Author Topic: NYC Street on the Grill Getting there!  (Read 936 times)

0 Members and 1 Guest are viewing this topic.

Offline waltertore

  • Registered User
  • Posts: 1992
  • Location: granville ohio
    • The Smiling With Hope Bakery
Re: NYC Street on the Grill Getting there!
« Reply #25 on: August 02, 2015, 07:11:28 AM »
Cool old pictures Walter, and interesting info about the ovens. It's amazing how the quality of so many products have gone downhill despite (or because of?) all the advances in technology.

I don't know why the newer BP/Blodgett/Montague/Marsal ovens don't bake as well as the old ones.  Some have more BTU's and top/bottom lined stones but still produce uneven top/bottom and rim browning.  I have worked on newer ovens and if you go in a deck oven pizzeria today the odds are way high they will be rotating pies.   That adds a lot of labor and oven heat loss. Walter


Offline waltertore

  • Registered User
  • Posts: 1992
  • Location: granville ohio
    • The Smiling With Hope Bakery
Re: NYC Street on the Grill Getting there!
« Reply #26 on: August 02, 2015, 07:12:40 AM »
I am just HUMBLED when I see slices of Walter's and Norma's pies. ........

Thanks Bob and your pies look darn good too :)  Norma's pies taste as good as they look.  Walter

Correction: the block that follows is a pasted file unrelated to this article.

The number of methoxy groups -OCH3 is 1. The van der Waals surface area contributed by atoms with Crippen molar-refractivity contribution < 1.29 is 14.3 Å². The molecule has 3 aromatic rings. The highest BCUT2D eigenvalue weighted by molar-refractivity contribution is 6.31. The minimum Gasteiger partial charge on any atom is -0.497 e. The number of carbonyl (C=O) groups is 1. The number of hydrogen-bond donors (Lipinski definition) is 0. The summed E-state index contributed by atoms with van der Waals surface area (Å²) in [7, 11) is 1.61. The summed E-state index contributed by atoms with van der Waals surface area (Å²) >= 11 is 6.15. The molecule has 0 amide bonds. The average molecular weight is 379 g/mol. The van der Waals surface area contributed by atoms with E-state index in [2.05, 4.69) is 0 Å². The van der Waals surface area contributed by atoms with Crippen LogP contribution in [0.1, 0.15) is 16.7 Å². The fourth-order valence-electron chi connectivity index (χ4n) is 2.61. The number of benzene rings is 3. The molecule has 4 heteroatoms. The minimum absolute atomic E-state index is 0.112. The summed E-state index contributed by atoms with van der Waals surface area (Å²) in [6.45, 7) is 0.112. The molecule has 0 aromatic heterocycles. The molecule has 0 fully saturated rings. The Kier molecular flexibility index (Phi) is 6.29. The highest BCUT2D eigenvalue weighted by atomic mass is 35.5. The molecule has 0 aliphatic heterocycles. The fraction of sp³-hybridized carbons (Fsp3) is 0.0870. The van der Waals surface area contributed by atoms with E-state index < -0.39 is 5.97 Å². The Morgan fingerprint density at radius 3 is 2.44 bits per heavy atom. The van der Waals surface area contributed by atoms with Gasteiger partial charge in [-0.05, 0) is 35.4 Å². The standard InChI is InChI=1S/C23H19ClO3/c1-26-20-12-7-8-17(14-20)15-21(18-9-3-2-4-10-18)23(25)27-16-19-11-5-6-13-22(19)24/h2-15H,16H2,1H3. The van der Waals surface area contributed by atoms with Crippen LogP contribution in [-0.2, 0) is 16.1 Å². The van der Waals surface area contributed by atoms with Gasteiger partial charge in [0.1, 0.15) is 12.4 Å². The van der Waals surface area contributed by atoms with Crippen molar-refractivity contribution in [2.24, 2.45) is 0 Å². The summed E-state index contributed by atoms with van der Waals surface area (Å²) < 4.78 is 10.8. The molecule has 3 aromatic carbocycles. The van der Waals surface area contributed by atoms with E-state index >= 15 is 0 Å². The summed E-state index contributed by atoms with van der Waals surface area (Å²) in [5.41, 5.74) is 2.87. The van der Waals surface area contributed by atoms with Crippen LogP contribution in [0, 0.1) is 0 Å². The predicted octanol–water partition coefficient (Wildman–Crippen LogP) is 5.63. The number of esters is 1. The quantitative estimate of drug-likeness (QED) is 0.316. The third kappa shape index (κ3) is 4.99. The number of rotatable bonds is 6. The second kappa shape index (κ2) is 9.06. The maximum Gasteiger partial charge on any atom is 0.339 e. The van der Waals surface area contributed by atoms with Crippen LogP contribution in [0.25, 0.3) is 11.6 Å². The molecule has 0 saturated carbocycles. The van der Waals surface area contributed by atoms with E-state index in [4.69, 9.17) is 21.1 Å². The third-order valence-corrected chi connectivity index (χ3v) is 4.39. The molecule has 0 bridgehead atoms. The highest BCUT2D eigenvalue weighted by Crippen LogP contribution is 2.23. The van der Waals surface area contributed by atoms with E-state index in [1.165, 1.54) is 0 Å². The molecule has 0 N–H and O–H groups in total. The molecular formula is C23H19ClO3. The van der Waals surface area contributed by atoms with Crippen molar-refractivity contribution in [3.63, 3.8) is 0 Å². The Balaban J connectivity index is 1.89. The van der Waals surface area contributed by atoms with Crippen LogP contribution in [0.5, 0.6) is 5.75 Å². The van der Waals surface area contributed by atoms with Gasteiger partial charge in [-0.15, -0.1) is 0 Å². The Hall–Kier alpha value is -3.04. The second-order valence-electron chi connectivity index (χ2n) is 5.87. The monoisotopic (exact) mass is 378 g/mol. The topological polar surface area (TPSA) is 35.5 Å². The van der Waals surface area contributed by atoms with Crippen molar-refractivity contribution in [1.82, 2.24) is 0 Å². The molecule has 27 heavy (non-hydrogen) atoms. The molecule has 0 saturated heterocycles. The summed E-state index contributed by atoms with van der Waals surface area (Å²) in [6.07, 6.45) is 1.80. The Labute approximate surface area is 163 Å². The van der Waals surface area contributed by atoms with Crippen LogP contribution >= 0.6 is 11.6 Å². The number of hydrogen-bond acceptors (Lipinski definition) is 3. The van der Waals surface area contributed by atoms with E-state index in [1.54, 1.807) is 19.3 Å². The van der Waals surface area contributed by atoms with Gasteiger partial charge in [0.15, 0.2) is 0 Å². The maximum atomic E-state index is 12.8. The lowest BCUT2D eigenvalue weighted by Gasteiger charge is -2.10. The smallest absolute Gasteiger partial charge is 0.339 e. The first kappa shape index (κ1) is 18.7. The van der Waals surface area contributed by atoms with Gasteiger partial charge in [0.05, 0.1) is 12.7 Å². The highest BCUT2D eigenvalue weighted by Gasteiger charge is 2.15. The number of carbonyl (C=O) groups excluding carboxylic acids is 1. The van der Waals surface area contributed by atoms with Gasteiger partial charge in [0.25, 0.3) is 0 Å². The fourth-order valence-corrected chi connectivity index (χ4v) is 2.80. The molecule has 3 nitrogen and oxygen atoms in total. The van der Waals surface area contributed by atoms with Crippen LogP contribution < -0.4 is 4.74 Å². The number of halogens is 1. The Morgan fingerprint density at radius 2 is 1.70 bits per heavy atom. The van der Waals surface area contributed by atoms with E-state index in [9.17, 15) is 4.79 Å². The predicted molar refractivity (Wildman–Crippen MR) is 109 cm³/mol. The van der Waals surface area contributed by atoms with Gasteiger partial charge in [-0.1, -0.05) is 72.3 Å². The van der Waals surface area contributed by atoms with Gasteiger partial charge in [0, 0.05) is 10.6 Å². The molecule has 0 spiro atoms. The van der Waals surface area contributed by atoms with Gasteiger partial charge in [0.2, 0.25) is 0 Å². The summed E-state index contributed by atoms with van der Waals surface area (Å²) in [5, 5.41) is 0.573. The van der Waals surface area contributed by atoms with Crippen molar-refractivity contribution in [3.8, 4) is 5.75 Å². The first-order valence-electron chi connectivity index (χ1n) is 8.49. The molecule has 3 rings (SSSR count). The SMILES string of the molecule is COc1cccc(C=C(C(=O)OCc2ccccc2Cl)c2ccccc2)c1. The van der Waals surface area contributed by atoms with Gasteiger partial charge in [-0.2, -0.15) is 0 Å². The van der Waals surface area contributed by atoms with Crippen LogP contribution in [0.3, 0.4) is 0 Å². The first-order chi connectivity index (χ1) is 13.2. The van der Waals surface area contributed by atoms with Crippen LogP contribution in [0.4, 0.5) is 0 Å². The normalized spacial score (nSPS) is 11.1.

Offline Pizza Shark

  • Registered User
  • Posts: 47
  • I Love Pizza!
Re: NYC Street on the Grill Getting there!
« Reply #27 on: August 02, 2015, 01:23:26 PM »
Geeze folks... I never knew I'd be famous on Pizza Making for the cheap paper plate secret!  Glad I could contribute something.  I have a Costco close by my work apartment in PA where I can purchase a stack of either 500 or 750 I believe for $4-$5.  It is about a penny a plate.  I will say they are soooo cheap that one could probably fold the pizza and the plate as one and take a bite and not even know they were eating plate!  Those are the plates I do love though. 

Years ago when I worked for Pizzeria Regina in Boston (although now they've reversed it and call it Regina Pizzeria for some reason or another) I was quite cocky when it came to pizza making.  I mean, Pizzeria Regina was named Best of Boston for so many years and the award seemed to get bounced back and forth between Regina and Santarpio's for a while.  Anyway,  I can tell everyone here with absolute certainty (including myself now) that thanks to this forum and the work, experimentation and suggestions that all make far better pizzas than those pizzerias that may be awarded best of this city or that city.